If you are looking for my blog titled, The Contemplative Catholic Convert, you are at the right spot.

Thursday, August 5, 2010

A Conundrum

Unlike most of my other posts to this blog, this one is directed specifically toward my fellow Catholics.
When He entered the temple, the chief priests and the elders of the people came to Him while He was teaching, and said, "By what authority are You doing these things, and who gave You this authority? (see Matthew 21:23-27).

I heard the other day that Anne Rice, famous for her books about vampires – and more recently for her books about Jesus – left the Catholic Church. She explained her departure from Catholic faith is rooted in her belief that the Church’s position on some moral issues is archaic and out of touch with the true teachings of Jesus.

As I mused about her rationale, I thought of the text from St. Matthew’s gospel in which religious leaders asked Jesus by what authority He said the things He did. In reply, Jesus asked them what they thought about John the Baptist’s message. Was it from God or from men?

And that presented them with a conundrum. If they said from men, they knew the people would stone them because they all thought John to be a prophet. But if they said from God, Jesus would ask them why they didn’t follow John’s teaching. And so they opted for the coward’s way out. They said they didn’t know where John’s message was from.

A similar conumdrum circulates in our day. Has the Holy Spirit “spoken through the prophets” as we read in the Nicene Creed? If not, then who’s to say one person’s opinion of morality and faith is better or worse than the next person’s? But if the Holy Spirit did speak through those prophets, then Jesus’ follow-on questions to us are the same as they would have been to the Pharisees – do you do as the prophets said? If not, why not?

Which brings up another question – especially for those like Anne Rice who claim (or claimed) to be Catholic.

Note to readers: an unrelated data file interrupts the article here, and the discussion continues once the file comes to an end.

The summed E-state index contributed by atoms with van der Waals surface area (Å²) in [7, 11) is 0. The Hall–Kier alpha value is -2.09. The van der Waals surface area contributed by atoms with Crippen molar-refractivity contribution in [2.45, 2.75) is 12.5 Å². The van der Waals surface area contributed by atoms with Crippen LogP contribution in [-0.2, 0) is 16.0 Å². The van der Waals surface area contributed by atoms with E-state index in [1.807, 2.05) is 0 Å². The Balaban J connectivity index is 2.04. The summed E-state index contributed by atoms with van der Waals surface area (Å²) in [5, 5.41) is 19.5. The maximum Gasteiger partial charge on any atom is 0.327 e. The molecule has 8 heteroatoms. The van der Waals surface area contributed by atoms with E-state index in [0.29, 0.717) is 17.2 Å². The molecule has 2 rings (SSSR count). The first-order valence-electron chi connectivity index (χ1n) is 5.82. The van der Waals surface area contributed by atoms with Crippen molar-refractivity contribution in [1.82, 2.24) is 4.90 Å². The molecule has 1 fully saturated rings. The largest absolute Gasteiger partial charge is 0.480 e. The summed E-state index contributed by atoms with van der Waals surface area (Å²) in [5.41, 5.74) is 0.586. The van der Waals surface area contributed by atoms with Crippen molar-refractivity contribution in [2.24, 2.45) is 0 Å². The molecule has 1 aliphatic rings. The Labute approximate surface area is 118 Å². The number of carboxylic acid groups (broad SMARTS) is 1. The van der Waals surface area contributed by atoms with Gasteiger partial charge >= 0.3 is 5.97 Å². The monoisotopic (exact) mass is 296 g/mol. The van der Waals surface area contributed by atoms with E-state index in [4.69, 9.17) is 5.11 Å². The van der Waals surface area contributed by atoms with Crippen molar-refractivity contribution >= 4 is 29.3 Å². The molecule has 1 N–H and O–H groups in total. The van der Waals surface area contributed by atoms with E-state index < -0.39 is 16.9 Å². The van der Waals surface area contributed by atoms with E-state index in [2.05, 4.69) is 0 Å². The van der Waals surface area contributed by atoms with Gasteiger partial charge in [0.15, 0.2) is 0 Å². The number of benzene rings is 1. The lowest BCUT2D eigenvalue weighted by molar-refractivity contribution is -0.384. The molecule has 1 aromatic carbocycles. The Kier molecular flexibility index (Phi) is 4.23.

Did Jesus give Peter and his apostolic successors authority over the earthly Church to delineate and define true Christian faith and morals (Matthew 16:17-19)? If not, then one can argue that God has given us freedom to live according to the teachings of any religious path of our choosing. But if the answer is yes, then Jesus’ follow-on questions demand sober consideration of people who call themselves Catholic: Do you obey His Church? If not, why not?

Those who believe Scripture about God’s justice, as well as His mercy, understand that to elevate our opinions higher than God’s is tantamount to sorcery and idolatry. And those who believe in an eternal heaven and an eternal hell also realize that the Pharisees of Matthew 21, if they persisted in their rebellion, still grind their teeth with regret over their decision to disobey God. Even after 2000 years.

And so, the point. To those of us who claim to be Catholic, Jesus asks the question that demands our answer: Will we obey Him by obeying His Church? 

Our eternal home, even 2000 years from now, depends on our answer.


Anonymous said...

I knew Anne Rice would face this issue since she came in the church saying she disagreed on matters of morality. I always thought that meant that she didn't come in; she was just visiting for the ambience or something. I hoped her draw to the light would bear the fruit of full conversion.

Who do you say that I am? is a question not just for Christ but for His Church. It's outrageous to claim you're God, and it's outrageous to claim you teach faith and morals even up to infallibility. Unless it's true, of course. I think you're right: she took the easy road. I still hope to God that doesn't lead to where I fear it might.

Sadly, since her son is gay, the one place they could find true masculinity that sacrifices even sexual desire for greater treasure... is best modeled in the Catholic priesthood. Something tells me this is not appreciated by her at this point.

Elizabeth Mahlou said...

She certainly has created a controversy. I know people do leave because they disagree with some of the church's teachings, but in there is that conundrum. Scripture tells us that we have to do what is right in God's eyes, not our own, no matter if we understand it or not. We are not omniscient as individuals; we cannot know all things, and so our opinions are suspect -- and not only that, but they change. Truth does not change. Even statisticians will tell us that a sample size of 1 is meaningless. Let us pray that God, who seemingly drew her back to the gathering of His people once, will do so again, especially since people listen to her. Not everyone recognizes the real shepherd's voice.

Richard Maffeo said...

Yes. Our opinions are suspect. Our interpretations are not without error. Which is why the Lord gave St. Peter and his successors the authority to interpret those Scriptures -- for our safety. There is a lot of freedom in that knowledge.